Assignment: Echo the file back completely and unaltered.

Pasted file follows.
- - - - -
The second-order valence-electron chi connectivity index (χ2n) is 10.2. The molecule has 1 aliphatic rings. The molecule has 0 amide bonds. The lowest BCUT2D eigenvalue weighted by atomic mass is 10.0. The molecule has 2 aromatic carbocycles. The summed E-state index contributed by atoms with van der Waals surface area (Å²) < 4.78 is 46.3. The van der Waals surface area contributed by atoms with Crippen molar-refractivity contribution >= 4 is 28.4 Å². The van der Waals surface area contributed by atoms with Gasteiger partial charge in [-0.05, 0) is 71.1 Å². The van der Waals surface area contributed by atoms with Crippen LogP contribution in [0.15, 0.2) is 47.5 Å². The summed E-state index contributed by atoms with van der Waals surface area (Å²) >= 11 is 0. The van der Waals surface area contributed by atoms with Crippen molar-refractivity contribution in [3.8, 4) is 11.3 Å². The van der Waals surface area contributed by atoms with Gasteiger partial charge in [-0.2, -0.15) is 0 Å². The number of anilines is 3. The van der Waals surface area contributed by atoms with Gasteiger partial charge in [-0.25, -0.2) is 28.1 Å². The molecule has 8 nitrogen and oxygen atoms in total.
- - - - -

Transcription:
The second-order valence-electron chi connectivity index (χ2n) is 10.2. The molecule has 1 aliphatic rings. The molecule has 0 amide bonds. The lowest BCUT2D eigenvalue weighted by atomic mass is 10.0. The molecule has 2 aromatic carbocycles. The summed E-state index contributed by atoms with van der Waals surface area (Å²) < 4.78 is 46.3. The van der Waals surface area contributed by atoms with Crippen molar-refractivity contribution >= 4 is 28.4 Å². The van der Waals surface area contributed by atoms with Gasteiger partial charge in [-0.05, 0) is 71.1 Å². The van der Waals surface area contributed by atoms with Crippen LogP contribution in [0.15, 0.2) is 47.5 Å². The summed E-state index contributed by atoms with van der Waals surface area (Å²) >= 11 is 0. The van der Waals surface area contributed by atoms with Crippen molar-refractivity contribution in [3.8, 4) is 11.3 Å². The van der Waals surface area contributed by atoms with Gasteiger partial charge in [-0.2, -0.15) is 0 Å². The number of anilines is 3. The van der Waals surface area contributed by atoms with Gasteiger partial charge in [-0.25, -0.2) is 28.1 Å². The molecule has 8 nitrogen and oxygen atoms in total.